Since Peter Green started the band in 1967, Fleetwood Mac has emerged in various incarnations, starting as a blues-based outfit with a penchant for psychedelia. Christine McVie galvanized the sound, adding melody. Californian Bob Welch would further abet the transition from blues to pop, and his work on songs such as "Hypnotized" gave the band its first widespread exposure in the U.S. during the early 1970s.

When Nicks and Buckingham joined the group in 1975, the band's direction was irrevocably set. The taut and spare, just drums and bass, guitar and piano, became larger than life by way of its omnipresence in pop culture. The songs "Don't Stop Thinking About Tomorrow" and "Go Your Own Way" became standards, even mantras, for the masses.

Fleetwood, who, along with John McVie, 63, has witnessed and been part of every Fleetwood Mac lineup, said the revolving door that was the band ended up being a benefit.

"It's still about individuals experiencing and giving their individual thing without being totally swallowed by Fleetwood Mac," Fleetwood said. "And I think the nature of that is all because we changed so much through the years, and that ethic ... is always about pushing forward and changing and keeping it fresh.

"So I think the curse of Fleetwood Mac has turned into a final blessing over the years, that, creatively, we were able to hold our audience. Obviously, the band ... that's on the phone right now became the band that had the worldwide acceptance of it."

That said, Christine McVie -- arguably the strongest singer in the group's history -- is missed. Nicks noted that she still feels the absence of McVie, who has not toured with the band since 1998.

"I miss Christine everyday because she was my best buddy," said Nicks, 62. "She was my best friend. I probably spent more time on the road with Fleetwood Mac than anywhere, so I've spent more time with these people than I've spent with my own family. So the loss of Christine as one of my best girlfriends was horrific for me. But she's been gone a long, long time now. ... There's not a day goes by that I don't wish she'd call up and say, 'I'm back.' But she's not going to. We've all kind of accepted that."

A few years ago, the band made an overture to Sheryl Crow, who has toured with Nicks, to replace Christine McVie. Nicks admitted she initially thought Crow might provide a buffer between her and Buckingham. But Crow, after a few rehearsals, felt she could not continue.

Nicks agreed, telling her, "'You have survived breast cancer and Lance Armstrong. I don't think this is the right thing for you, Sheryl.'"

Nor was adding Crow the right way to approach any disagreements, perceived or real.

"The fact is that if Lindsey and I can't work out our problems by ourselves, we might as well throw in the towel," Nicks said. "So that's what we are currently trying to do, is work out our problems. And, certainly, another person could not do that for us."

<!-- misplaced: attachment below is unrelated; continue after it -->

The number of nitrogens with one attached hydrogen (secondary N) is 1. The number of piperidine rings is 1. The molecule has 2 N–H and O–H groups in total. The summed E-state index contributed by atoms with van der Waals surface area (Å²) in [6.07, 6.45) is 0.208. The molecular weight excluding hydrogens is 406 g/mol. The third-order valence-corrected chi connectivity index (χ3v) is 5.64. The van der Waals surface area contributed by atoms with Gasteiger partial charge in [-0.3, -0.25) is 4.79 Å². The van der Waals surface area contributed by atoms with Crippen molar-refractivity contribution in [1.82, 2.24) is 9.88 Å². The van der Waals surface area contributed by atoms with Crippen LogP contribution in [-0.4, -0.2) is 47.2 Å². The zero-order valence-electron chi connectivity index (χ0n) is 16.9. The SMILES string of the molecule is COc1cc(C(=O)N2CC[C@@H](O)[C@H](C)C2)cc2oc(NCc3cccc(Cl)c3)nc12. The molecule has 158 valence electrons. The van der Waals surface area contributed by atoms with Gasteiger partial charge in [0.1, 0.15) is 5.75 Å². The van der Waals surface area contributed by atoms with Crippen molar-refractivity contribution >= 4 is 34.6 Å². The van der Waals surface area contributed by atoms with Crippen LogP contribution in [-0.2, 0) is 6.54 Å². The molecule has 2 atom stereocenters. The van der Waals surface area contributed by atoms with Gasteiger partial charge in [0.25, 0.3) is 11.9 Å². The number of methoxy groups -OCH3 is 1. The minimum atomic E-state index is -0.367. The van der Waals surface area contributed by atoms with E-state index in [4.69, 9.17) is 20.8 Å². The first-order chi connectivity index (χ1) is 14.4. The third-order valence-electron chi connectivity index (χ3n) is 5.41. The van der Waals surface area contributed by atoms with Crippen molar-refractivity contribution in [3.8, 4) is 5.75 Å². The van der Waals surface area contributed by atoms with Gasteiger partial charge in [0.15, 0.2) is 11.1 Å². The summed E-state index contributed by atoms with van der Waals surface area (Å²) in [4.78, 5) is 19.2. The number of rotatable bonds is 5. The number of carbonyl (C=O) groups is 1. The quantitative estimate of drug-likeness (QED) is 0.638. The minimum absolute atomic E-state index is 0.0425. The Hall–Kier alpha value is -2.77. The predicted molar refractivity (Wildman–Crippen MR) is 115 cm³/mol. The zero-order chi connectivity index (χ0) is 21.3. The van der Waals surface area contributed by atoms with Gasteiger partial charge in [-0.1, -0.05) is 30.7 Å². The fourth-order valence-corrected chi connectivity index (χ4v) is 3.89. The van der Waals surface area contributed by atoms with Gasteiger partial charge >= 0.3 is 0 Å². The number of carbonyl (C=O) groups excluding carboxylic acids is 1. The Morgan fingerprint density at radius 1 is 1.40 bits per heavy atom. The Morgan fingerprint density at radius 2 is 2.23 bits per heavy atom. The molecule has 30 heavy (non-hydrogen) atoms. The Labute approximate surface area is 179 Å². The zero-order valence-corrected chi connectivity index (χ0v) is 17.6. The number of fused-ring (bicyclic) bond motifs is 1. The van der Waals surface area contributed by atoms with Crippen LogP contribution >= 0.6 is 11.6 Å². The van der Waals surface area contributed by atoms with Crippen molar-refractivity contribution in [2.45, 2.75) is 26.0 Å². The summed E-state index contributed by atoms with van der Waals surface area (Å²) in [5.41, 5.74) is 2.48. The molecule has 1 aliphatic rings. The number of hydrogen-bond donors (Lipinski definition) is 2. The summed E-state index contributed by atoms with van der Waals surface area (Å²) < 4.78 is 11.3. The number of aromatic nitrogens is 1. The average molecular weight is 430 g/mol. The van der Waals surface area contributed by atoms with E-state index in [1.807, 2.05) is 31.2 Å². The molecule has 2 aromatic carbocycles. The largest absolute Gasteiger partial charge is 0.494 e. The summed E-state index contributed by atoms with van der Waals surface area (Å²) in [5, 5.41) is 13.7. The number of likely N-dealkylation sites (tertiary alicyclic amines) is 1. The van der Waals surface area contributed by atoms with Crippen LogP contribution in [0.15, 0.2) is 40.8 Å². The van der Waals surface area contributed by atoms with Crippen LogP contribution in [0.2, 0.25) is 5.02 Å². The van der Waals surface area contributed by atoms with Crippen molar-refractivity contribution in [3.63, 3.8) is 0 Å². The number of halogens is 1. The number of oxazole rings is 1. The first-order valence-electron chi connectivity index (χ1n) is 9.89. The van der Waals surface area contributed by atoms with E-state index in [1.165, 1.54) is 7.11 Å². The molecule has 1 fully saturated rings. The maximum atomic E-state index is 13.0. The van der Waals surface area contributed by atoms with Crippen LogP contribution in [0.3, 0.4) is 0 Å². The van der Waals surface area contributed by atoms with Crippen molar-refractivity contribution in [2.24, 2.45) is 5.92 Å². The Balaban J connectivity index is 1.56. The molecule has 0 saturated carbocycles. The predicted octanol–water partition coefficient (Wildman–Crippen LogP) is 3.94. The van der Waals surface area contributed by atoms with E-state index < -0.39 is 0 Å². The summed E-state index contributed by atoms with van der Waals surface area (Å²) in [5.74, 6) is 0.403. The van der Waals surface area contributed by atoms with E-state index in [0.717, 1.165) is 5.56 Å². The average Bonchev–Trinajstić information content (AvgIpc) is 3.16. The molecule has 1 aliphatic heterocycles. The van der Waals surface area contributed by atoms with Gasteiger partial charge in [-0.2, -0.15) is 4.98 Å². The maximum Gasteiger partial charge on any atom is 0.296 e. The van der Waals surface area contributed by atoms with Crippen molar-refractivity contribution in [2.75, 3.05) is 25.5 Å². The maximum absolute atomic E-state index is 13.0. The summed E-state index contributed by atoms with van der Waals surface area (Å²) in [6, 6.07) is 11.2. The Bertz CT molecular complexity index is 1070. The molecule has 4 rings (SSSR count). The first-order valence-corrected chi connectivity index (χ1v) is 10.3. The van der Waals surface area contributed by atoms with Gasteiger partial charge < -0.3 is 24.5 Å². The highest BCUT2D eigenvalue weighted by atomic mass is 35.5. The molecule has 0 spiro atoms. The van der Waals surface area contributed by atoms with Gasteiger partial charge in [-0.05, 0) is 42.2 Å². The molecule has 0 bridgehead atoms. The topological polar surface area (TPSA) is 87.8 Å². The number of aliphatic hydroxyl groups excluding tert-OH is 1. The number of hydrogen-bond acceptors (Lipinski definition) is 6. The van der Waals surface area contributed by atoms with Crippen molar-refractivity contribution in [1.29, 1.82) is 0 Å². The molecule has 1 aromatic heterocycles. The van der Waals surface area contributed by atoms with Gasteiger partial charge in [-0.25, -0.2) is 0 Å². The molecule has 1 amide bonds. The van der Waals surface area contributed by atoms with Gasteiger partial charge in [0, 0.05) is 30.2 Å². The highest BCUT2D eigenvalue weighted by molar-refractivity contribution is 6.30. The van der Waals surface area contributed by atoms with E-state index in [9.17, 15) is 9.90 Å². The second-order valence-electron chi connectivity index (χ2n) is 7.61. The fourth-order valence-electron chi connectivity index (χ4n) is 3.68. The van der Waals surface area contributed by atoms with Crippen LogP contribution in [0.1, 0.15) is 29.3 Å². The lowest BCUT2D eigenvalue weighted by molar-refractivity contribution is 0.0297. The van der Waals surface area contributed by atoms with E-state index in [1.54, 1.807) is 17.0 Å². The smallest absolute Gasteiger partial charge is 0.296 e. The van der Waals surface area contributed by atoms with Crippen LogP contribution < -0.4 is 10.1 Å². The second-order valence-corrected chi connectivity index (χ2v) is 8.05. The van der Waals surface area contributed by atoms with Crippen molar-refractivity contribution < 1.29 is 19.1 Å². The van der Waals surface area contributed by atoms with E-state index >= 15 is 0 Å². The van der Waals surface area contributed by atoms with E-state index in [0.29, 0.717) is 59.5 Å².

The disintegrating relationships that fueled the album "Rumours" -- Buckingham and Nicks parted, and the McVies filed for divorce -- became part of the album's appeal as fans parsed the meanings behind the songs "Second Hand News" or "Never Going Back Again."

Buckingham -- who called the band "a group of great contradictions ... the members don't necessarily have any business of being in a band together because the range of personalities is disparate" -- did not think "Rumours" was autobiographical. For him, the songs were written in a "generic vein"; only with feedback did he realize how the songs reflected the band's disharmony.

"The whole idea of the tabloidism of that, the musical soap opera aspect of that, I think to some degree was revealed to us by our audience after the fact," Buckingham said. "The meaning of my songs, I can only say that they have shifted slightly in the same way that the meaning of the band has shifted. ...

"You tend to just sort of see the irony in the songs, and you tend to see, maybe, the heroicism, a little bit, that we possessed. We saw that we had this destiny, and we saw we had to rise above the personal difficulties. And we saw that the music could actually have redemptive power for us and could be a symbol of that to other people."

Tickets are still available for the two Rosemont shows

Fleetwood Mac is back with a setlist of favorites
By Eric Heisig | Daily Herald Correspondent

Reunion tours can be seen a few different ways.

On one hand, a big-name reunion can be counted on to fill a concert hall with fans who are paying to hear the hits and only the hits - not some obscure b-side from the single nobody bought.

On the hand, it's tempting to see a reunion tour as a shameless cash-in on past accomplishments, giving the band a chance to say, "Hey, look what we did. It's been a while, but we did it!"

Fleetwood Mac ends up somewhere in the middle.